1. Which alternative would offer the greatest benefit to the greatest number?
  2. How would costs be measured in this scenario? How does one quantify the possible ill will towards the local outlet and the discount chain?
  3. Do the benefits of receiving a higher commission outweigh the possible loss of the sale or potential customer ill will?
  4. Do the benefits of being consistent with personal values outweigh the costs of losing personal and company income potential?
  • Ask questions based on a “rights” perspective. For example:
  1. What does each stakeholder have a right to expect?
  2. Which alternative would you not want imposed on you if you were Bernie? Sam? Michelle?
  3. What rights does Bernie have as a customer?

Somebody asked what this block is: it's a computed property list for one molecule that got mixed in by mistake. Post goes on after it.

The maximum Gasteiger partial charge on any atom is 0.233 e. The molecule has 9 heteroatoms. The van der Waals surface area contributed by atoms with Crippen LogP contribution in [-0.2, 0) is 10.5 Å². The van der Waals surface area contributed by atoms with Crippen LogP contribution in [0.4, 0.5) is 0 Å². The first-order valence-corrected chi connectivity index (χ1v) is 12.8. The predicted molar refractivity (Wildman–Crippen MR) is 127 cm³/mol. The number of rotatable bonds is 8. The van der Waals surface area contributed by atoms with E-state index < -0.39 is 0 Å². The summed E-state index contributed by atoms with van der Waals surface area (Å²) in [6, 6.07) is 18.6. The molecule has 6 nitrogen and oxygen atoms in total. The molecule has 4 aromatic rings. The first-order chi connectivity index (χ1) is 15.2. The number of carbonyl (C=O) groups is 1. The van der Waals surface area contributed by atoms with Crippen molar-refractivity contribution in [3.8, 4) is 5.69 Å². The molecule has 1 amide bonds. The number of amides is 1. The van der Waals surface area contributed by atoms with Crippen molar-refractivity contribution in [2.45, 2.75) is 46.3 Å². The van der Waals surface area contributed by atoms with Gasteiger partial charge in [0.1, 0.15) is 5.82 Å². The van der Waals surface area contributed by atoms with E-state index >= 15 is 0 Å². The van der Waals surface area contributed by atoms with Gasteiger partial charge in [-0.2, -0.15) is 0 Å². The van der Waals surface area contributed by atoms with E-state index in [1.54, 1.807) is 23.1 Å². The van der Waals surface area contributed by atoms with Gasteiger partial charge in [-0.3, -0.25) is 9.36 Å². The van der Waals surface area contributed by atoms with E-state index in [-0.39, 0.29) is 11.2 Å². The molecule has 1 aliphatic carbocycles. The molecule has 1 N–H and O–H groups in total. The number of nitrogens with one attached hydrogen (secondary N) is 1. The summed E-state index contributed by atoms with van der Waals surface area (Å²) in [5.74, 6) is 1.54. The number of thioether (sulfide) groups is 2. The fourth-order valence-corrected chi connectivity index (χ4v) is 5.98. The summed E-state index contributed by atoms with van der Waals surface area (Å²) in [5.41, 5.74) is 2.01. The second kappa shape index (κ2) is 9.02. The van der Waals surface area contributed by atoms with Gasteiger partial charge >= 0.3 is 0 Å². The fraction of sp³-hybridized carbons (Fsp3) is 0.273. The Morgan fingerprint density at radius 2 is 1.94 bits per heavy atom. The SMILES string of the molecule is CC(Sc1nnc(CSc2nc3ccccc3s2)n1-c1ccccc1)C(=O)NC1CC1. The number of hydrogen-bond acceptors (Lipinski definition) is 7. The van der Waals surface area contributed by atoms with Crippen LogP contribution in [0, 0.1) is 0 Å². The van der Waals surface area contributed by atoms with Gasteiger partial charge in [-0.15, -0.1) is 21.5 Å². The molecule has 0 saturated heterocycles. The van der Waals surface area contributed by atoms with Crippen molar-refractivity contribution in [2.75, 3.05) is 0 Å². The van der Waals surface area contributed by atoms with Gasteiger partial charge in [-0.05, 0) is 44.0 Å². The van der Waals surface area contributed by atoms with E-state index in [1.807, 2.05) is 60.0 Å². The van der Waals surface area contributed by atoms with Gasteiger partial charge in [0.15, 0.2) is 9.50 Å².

• Ask questions based on a “justice” perspective.

For example:

  1. Which alternative distributes the benefits and burdens most equitably among the stakeholders?
  2. Which stakeholders bear the greatest burden for each alternative?
  3. Which alternative(s) demonstrate a fair process? A fair outcome?

What Are the Practical Constraints?

  1. Sam needs to consider his sales manager’s preferences.
  2. Sam needs to consider that Bernie’s reactions are uncertain in each alternative.
  3. Sam needs to consider the legal ramifications of withholding information or of giving the buyer false information.

What Actions Should Be Taken?

  1. What actions should Sam take?
  2. Which alternative would you choose if you were in his position? Why would you make that choice?
  3. Which ethical theories (utilitarian, rights, justice) make the most sense to you as they relate to this situation?

1f you were in this situation, what would you do?